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Earthquake damage to the Hutton’s Shearwater nesting colonies, Seaward Kaikōura range.

An adult Hutton's Shearwater at one of the breeding colonies, Seaward Kaikōura Range. Image © Department of Conservation (image ref: 10048969) [sourced from, March 2021, used with permission].

People were not the only living creatures affected by the 2016 Kaikōura earthquake. The Hutton’s shearwater or Kaikōura tītī (Puffinus huttoni) is an endangered seabird endemic to the Kaikōura region that nests between 1200-1800 m above sea level in the Seaward Kaikōura Range. These areas are generally only accessible by helicopter.

The birds were once more widespread but are now limited to two areas, where they nest in soil burrows excavated on the slopes between tussocks, and at a translated colony on the Kaikōura Peninsula. The Hutton’s Shearwater Charitable Trust (HSCT) promotes conservation and sustainable management of one of the colonies, supported by the Department of Conservation (DOC) and Puhi Peaks station.

View west towards the Shearwater Stream catchment from Puhi Peaks Station. Note the very steep terrain on the south-eastern side of the Seaward Kaikoura Range. The helipad damaged by the 2016 earthquake is circled in purple. This land is in private ownership and protected by a QEII National Trust covenant.
The fine sandy soil accumulated in vegetated areas provides the best habitat for nesting burrowing.

The 2016 Kaikōura earthquake (M7.8) caused extreme shaking in the region and resulted in many tens of thousands of landslides and other ground damage including rockfalls, ground cracking and dynamic compaction of ‘soil’ materials. GNS Science was asked by Puhi Peaks Station to help them map and summarise the ground damage and disruption to the Hutton’s shearwater nest burrows as a result of the earthquake. In February 2020, GNS Science staff Regine Morgenstern and Dougal Townsend visited the Shearwater Stream colony to map the damage (view the video). This was done in conjunction with Nicky McArthur, Chloe Cargill and James Kilgour (Puhi Peaks Station), Mike Bell (Wildlife Management International Limited) and Mike Morrissey (Department of Conservation), who at the same time undertook a survey of chick numbers in burrows.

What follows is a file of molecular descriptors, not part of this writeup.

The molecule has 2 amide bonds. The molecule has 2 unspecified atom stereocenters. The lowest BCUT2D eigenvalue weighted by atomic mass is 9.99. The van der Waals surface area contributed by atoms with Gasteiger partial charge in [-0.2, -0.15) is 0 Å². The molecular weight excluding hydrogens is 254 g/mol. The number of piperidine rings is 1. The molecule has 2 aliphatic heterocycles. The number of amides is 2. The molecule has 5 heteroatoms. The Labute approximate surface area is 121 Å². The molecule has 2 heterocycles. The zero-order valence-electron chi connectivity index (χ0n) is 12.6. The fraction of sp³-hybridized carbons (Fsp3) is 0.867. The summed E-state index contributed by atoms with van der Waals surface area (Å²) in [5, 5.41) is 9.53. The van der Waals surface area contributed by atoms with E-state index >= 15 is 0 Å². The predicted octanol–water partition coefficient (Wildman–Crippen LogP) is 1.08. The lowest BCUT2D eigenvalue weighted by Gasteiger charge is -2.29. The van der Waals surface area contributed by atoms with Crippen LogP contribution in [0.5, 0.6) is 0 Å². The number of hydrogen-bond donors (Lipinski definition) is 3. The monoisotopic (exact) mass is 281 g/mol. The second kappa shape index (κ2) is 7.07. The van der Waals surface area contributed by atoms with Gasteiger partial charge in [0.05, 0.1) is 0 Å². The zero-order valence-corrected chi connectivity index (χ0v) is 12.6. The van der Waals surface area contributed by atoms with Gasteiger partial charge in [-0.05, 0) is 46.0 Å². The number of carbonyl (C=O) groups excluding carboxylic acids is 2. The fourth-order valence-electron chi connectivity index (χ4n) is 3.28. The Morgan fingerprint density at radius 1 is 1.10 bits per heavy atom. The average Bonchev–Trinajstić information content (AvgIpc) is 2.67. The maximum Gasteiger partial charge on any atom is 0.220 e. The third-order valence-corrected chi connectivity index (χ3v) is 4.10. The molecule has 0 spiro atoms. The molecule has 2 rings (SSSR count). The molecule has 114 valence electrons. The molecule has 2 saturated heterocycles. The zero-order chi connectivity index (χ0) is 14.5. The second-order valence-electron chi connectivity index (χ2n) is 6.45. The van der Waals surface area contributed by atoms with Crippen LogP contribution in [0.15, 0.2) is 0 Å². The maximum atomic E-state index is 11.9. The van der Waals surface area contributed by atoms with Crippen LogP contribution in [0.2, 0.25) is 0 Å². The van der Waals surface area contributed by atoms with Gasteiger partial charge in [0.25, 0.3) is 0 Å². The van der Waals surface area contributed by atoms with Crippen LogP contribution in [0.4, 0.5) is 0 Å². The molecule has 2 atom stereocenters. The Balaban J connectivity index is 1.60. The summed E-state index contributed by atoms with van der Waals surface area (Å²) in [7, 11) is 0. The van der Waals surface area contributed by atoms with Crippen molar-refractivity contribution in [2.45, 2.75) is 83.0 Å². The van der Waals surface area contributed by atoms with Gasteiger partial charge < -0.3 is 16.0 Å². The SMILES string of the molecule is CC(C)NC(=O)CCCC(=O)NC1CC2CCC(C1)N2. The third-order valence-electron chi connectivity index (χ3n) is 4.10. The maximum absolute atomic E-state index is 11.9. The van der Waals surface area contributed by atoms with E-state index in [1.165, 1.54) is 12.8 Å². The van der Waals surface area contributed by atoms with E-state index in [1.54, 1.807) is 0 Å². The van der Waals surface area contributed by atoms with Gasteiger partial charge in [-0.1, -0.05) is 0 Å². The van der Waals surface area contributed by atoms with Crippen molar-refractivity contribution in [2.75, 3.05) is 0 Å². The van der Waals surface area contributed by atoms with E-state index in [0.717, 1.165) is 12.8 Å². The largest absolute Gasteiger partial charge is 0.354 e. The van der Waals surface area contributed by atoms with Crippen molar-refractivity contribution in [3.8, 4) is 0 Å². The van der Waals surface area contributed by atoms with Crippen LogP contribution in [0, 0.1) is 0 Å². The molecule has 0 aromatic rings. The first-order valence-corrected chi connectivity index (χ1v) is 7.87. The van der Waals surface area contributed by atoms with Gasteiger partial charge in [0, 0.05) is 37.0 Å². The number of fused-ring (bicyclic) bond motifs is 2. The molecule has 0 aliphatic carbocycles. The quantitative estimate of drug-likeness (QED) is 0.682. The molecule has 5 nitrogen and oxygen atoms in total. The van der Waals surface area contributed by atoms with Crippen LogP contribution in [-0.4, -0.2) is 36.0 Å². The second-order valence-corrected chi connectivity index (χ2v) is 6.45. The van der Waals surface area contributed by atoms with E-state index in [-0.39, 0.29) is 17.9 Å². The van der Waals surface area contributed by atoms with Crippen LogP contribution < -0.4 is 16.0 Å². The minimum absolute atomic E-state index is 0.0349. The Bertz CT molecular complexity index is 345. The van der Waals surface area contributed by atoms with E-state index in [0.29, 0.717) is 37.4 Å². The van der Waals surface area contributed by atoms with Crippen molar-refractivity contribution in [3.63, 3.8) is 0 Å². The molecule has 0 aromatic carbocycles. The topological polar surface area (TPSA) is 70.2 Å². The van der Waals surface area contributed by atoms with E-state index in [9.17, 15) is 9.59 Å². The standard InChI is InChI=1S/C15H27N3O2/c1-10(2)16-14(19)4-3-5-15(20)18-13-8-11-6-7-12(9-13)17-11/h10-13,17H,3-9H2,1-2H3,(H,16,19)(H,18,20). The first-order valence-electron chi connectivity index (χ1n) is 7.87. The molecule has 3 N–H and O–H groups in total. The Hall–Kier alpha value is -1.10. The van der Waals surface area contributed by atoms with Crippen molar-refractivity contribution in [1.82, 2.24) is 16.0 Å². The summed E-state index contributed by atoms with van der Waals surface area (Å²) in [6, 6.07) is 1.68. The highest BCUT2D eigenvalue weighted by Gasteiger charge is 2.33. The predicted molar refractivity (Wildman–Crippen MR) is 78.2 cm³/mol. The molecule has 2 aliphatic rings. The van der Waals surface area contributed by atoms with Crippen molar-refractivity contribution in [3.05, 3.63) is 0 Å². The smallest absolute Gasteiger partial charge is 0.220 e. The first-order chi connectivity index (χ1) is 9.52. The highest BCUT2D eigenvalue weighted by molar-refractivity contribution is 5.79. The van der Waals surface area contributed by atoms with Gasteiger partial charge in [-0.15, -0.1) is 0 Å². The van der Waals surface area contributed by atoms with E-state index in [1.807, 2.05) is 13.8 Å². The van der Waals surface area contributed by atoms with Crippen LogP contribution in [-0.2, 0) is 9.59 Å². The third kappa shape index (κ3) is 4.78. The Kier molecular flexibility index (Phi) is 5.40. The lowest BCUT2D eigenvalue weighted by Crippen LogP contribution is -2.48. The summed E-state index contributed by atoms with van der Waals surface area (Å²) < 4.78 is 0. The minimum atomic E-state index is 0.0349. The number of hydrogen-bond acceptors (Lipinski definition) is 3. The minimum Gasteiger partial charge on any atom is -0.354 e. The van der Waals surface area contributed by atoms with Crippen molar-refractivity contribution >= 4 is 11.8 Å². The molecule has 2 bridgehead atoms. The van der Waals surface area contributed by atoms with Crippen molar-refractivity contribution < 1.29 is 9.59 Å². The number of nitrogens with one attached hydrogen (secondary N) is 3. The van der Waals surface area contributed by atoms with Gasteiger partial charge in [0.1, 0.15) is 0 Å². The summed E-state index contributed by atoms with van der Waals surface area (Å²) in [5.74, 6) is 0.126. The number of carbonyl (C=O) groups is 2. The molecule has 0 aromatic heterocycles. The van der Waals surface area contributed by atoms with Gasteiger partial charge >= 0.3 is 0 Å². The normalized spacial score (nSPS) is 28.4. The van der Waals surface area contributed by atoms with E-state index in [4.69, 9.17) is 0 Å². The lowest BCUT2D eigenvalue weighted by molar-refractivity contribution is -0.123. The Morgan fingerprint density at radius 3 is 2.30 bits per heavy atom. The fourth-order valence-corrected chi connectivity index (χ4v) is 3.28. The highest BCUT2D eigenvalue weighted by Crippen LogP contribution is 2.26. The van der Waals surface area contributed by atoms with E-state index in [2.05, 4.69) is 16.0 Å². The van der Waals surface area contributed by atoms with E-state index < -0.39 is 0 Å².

The Shearwater Stream nesting area, and some of the ~30,000 mapped landslides that occurred during the 2016 Kaikōura earthquake. Source areas are shown in pink, debris trails in blue. Faults that ruptured to the surface in the 2016 event are shown in red. The damaged Helipad is circled, in purple .
View of Shearwater Stream colony (Numbers 1, 2 & 5 refer to some of the sub-colonies) and the surrounding Seaward Kaikoura Range. Note the many gullies with scree/debris, most of which resulted from the Kaikoura earthquake. The Helipad damaged by the 2016 Kaikoura earthquake is circled in purple.

Observed ground damage in the nesting area included some impacts from rockfalls and larger volume debris avalanches (a type of landslide including multiple rocks and soil debris). There were also a few larger, deeper slides in greywacke bedrock and associated ground cracking was observed in a few places, mainly along ridge lines. In addition, evidence of rockfalls, slides and toppling of greywacke rock was observed, some of which had collapsed into sub-colony 5, although fortunately into a gully away from the main area of burrows at that site. Shallow surface deformation, comprising minor compaction and slumping of the thin soil (which is typically no more than 80 cm thick) and regolith mantling the bedrock was also noted. The regolith comprises mainly sand and talus – a type of blocky hillslope debris.

The cracks are a cause for on-going concern: it is unclear how these might respond to future intense or long-duration rainfall events where water can infiltrate and potentially lead to post-earthquake landsliding. Rockfall is also a continuing hazard, especially where the mountainous landscape is readjusting following the extreme shaking event. However, most of the sub-colonies at Shearwater Stream appeared to have fared well with respect to landslide and ground cracking impacts, thus escaping significant landscape damage. The damage to the nests and disruption to the breeding cycle is being further assessed with on-going monitoring.

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